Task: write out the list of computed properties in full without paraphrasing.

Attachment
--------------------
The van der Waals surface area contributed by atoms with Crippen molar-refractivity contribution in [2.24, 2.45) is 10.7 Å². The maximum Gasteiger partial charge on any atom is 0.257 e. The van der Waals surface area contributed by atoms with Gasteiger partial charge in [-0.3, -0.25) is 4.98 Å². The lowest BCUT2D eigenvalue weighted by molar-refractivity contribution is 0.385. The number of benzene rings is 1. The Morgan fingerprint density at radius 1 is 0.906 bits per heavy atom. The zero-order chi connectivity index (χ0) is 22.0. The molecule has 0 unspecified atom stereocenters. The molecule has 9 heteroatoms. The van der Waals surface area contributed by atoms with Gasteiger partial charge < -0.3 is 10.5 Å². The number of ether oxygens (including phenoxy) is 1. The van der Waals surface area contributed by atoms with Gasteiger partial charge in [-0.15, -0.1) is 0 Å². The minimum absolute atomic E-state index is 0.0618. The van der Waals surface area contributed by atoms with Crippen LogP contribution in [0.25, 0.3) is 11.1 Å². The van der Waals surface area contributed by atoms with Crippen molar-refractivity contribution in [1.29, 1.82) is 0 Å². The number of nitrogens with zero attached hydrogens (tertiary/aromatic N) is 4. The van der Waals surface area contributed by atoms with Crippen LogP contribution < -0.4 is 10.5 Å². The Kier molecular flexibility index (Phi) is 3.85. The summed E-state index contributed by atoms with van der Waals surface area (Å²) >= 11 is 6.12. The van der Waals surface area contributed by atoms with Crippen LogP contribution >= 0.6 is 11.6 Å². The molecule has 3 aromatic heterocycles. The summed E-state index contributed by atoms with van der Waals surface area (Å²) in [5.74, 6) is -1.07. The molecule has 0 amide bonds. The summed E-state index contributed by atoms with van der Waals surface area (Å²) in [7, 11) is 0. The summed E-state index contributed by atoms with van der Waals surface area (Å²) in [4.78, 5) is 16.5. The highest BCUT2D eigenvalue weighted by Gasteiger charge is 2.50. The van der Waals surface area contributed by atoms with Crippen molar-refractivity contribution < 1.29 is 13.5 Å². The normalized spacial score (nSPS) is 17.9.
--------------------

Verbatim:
The van der Waals surface area contributed by atoms with Crippen molar-refractivity contribution in [2.24, 2.45) is 10.7 Å². The maximum Gasteiger partial charge on any atom is 0.257 e. The van der Waals surface area contributed by atoms with Gasteiger partial charge in [-0.3, -0.25) is 4.98 Å². The lowest BCUT2D eigenvalue weighted by molar-refractivity contribution is 0.385. The number of benzene rings is 1. The Morgan fingerprint density at radius 1 is 0.906 bits per heavy atom. The zero-order chi connectivity index (χ0) is 22.0. The molecule has 0 unspecified atom stereocenters. The molecule has 9 heteroatoms. The van der Waals surface area contributed by atoms with Gasteiger partial charge < -0.3 is 10.5 Å². The number of ether oxygens (including phenoxy) is 1. The van der Waals surface area contributed by atoms with Gasteiger partial charge in [-0.15, -0.1) is 0 Å². The minimum absolute atomic E-state index is 0.0618. The van der Waals surface area contributed by atoms with Crippen LogP contribution in [0.25, 0.3) is 11.1 Å². The van der Waals surface area contributed by atoms with Crippen molar-refractivity contribution in [1.29, 1.82) is 0 Å². The number of nitrogens with zero attached hydrogens (tertiary/aromatic N) is 4. The van der Waals surface area contributed by atoms with Crippen LogP contribution < -0.4 is 10.5 Å². The Kier molecular flexibility index (Phi) is 3.85. The summed E-state index contributed by atoms with van der Waals surface area (Å²) >= 11 is 6.12. The van der Waals surface area contributed by atoms with Crippen LogP contribution >= 0.6 is 11.6 Å². The molecule has 3 aromatic heterocycles. The summed E-state index contributed by atoms with van der Waals surface area (Å²) in [5.74, 6) is -1.07. The molecule has 0 amide bonds. The summed E-state index contributed by atoms with van der Waals surface area (Å²) in [7, 11) is 0. The summed E-state index contributed by atoms with van der Waals surface area (Å²) in [4.78, 5) is 16.5. The highest BCUT2D eigenvalue weighted by Gasteiger charge is 2.50. The van der Waals surface area contributed by atoms with Crippen molar-refractivity contribution < 1.29 is 13.5 Å². The normalized spacial score (nSPS) is 17.9.